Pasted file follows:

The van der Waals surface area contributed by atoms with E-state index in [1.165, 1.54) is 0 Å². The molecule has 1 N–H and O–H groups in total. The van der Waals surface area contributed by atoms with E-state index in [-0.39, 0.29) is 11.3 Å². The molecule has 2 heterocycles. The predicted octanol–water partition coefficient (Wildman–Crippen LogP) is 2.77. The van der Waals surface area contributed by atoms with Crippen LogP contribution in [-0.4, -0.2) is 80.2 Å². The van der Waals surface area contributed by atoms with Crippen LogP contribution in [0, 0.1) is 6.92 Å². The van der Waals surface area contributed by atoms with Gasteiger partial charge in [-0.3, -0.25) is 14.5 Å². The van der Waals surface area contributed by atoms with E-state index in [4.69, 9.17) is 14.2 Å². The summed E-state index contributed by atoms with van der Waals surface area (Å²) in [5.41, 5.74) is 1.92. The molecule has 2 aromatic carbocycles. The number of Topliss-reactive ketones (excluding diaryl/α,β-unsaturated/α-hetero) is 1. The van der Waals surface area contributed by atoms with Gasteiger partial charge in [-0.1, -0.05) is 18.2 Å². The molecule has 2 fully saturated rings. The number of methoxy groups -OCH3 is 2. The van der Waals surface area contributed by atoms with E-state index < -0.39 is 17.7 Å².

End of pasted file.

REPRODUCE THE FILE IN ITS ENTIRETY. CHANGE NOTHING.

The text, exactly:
The van der Waals surface area contributed by atoms with E-state index in [1.165, 1.54) is 0 Å². The molecule has 1 N–H and O–H groups in total. The van der Waals surface area contributed by atoms with E-state index in [-0.39, 0.29) is 11.3 Å². The molecule has 2 heterocycles. The predicted octanol–water partition coefficient (Wildman–Crippen LogP) is 2.77. The van der Waals surface area contributed by atoms with Crippen LogP contribution in [-0.4, -0.2) is 80.2 Å². The van der Waals surface area contributed by atoms with Crippen LogP contribution in [0, 0.1) is 6.92 Å². The van der Waals surface area contributed by atoms with Gasteiger partial charge in [-0.3, -0.25) is 14.5 Å². The van der Waals surface area contributed by atoms with E-state index in [4.69, 9.17) is 14.2 Å². The summed E-state index contributed by atoms with van der Waals surface area (Å²) in [5.41, 5.74) is 1.92. The molecule has 2 aromatic carbocycles. The number of Topliss-reactive ketones (excluding diaryl/α,β-unsaturated/α-hetero) is 1. The van der Waals surface area contributed by atoms with Gasteiger partial charge in [-0.1, -0.05) is 18.2 Å². The molecule has 2 fully saturated rings. The number of methoxy groups -OCH3 is 2. The van der Waals surface area contributed by atoms with E-state index < -0.39 is 17.7 Å².